JB: It’s one thing gathering and grouping colour but it’s another thing transforming that into products and interior applications. I’ve heard you say that you need rules for the process to really work and it does feel like there’s a bit of science at play, and yet, your work remains very playful. Can you explain how you approach rules and somehow make them fun?

RC: Our work is a continuous balancing between freedom, spontaneity and intuition and rules, logic and ratio. For us creativity can really blossom when we have defined a good framework. This context can be created by a client, but often we need to frame it more specifically. The more specific we chose the more concrete we can act and develop a project. Often we see students struggle and being afraid of taking choices. We believe making a choice creates a lot of freedom within the choice. Sounds maybe contradictory, but it’s a valuable experience for us. We don’t have to doubt about the concept anymore, we need to develop further within. You can say this counts in general also for the studio. As Raw Color We have chosen to work within the field of colour and from there we have maximum freedom.  

JB: You seem to have a very hands-on approach and I’m intrigued to hear more about some of your processes. Do you both specialize in certain areas? How much do you make in house and how much is out sourced? At what point do you give the research over to someone else to finalise designs into products?

RC: Daniera and I work with a team. Mirjam, Noortje and Tijs are part of the studio for more than 5 years, plus we have a regular internship position. Therefore it is not only us any more, although Daniera and me are often more on the foreground when it comes to the communication of the studio. We do actually often make prototypes in the studio. Next to screen work, which is in fact most of our daily work, we believe that it is very important to experience physical models. We don’t have a workshop, so we work mostly in materials that we can alter easily. Paper and textile play an important role in that. For both 3-dimensional studies and in 2D. We also sometimes do basic wood and steel work. We really enjoy to have these physical project traces around in the studio. It makes a process so much more richer and we can see what happens outside of the computer. For final pieces we are in the fortunate situation that we can work with skilled suppliers or brand that have a lot of knowledge and can execute much better than we can do.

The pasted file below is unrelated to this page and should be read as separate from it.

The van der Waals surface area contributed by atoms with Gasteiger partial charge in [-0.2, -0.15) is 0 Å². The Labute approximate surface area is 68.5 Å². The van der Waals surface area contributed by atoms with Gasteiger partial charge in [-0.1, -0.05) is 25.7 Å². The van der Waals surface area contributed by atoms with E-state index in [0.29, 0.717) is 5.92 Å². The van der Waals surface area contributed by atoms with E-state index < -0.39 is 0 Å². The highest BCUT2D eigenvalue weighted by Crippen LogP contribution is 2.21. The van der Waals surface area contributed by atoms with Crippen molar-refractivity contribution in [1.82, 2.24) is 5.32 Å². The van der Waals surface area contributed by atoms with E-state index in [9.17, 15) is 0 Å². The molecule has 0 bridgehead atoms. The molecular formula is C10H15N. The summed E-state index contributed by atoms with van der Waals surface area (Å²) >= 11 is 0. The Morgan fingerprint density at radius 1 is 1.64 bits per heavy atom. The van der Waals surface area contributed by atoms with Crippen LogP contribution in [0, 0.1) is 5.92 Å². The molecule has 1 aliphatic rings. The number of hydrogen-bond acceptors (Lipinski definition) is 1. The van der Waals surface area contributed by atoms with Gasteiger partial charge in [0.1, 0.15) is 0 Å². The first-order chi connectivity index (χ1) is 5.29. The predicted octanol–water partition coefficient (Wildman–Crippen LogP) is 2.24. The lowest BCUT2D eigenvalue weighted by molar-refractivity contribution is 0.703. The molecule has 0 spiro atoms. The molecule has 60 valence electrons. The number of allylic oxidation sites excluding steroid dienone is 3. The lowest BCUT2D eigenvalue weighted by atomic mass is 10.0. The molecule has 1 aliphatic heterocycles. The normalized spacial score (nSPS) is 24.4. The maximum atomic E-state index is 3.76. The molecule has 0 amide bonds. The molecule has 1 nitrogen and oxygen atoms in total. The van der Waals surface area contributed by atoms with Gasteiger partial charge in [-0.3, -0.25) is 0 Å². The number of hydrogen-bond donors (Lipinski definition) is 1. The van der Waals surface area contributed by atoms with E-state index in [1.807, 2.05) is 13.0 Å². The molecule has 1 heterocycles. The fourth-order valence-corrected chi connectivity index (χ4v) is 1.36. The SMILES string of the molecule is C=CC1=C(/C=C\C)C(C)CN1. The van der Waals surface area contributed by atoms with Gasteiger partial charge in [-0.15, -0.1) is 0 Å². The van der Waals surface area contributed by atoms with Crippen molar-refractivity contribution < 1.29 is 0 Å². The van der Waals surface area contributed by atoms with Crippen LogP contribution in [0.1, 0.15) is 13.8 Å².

JB: On that note, I notice that you work on a mix of commission/collab projects as well as self-initiated briefs – do you prefer one over the other or is it another essential blending of minds and skills that opens you to new discoveries?

RC: Since the beginning of the studio self-initiated projects have been at the core of our DNA. This really helps us to discover new fields, feed our curiosity and define our own question. But obviously we could not exist without commissions by collaborators. We have learned so much from collaborations. They have often specific requests that fits to their context. Both trajectories are very valuable for cross pollination. And it keeps us sharp and fresh. It seems to us a bit static to only do one of them. These days it can be challenging to find time to develop our own projects, ,but we will continue try to proceed on these parallel paths for the future.


About Jim Biddulph

Jim Biddulph is a freelance materials, colour and interior specialist with over a decade of experience working with architects and interior designers. Communicating ideas about design through creative copy has always been at the core of his work, something he has shared with Design Insider for a number of years.